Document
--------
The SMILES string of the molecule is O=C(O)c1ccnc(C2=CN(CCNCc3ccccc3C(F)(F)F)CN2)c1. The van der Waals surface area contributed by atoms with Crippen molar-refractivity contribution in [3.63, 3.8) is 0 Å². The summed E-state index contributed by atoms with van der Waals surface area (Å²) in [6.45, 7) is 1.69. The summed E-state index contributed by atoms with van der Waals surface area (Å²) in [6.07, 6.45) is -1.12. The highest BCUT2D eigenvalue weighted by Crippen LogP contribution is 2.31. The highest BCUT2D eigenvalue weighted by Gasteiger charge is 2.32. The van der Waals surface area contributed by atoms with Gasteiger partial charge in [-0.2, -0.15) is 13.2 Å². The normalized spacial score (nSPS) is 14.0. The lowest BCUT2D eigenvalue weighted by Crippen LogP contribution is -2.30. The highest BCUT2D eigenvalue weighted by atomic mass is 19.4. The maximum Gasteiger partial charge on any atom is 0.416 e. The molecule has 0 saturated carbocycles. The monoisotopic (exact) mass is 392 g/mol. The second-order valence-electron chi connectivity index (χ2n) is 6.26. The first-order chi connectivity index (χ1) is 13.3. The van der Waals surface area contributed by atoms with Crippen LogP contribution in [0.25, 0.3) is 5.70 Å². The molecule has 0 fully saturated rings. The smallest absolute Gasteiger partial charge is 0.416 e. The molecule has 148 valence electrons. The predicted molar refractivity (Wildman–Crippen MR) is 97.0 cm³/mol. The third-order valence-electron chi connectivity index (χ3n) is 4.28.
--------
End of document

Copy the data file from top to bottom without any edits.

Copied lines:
The SMILES string of the molecule is O=C(O)c1ccnc(C2=CN(CCNCc3ccccc3C(F)(F)F)CN2)c1. The van der Waals surface area contributed by atoms with Crippen molar-refractivity contribution in [3.63, 3.8) is 0 Å². The summed E-state index contributed by atoms with van der Waals surface area (Å²) in [6.45, 7) is 1.69. The summed E-state index contributed by atoms with van der Waals surface area (Å²) in [6.07, 6.45) is -1.12. The highest BCUT2D eigenvalue weighted by Crippen LogP contribution is 2.31. The highest BCUT2D eigenvalue weighted by Gasteiger charge is 2.32. The van der Waals surface area contributed by atoms with Gasteiger partial charge in [-0.2, -0.15) is 13.2 Å². The normalized spacial score (nSPS) is 14.0. The lowest BCUT2D eigenvalue weighted by Crippen LogP contribution is -2.30. The highest BCUT2D eigenvalue weighted by atomic mass is 19.4. The maximum Gasteiger partial charge on any atom is 0.416 e. The molecule has 0 saturated carbocycles. The monoisotopic (exact) mass is 392 g/mol. The second-order valence-electron chi connectivity index (χ2n) is 6.26. The first-order chi connectivity index (χ1) is 13.3. The van der Waals surface area contributed by atoms with Crippen LogP contribution in [0.25, 0.3) is 5.70 Å². The molecule has 0 fully saturated rings. The smallest absolute Gasteiger partial charge is 0.416 e. The molecule has 148 valence electrons. The predicted molar refractivity (Wildman–Crippen MR) is 97.0 cm³/mol. The third-order valence-electron chi connectivity index (χ3n) is 4.28.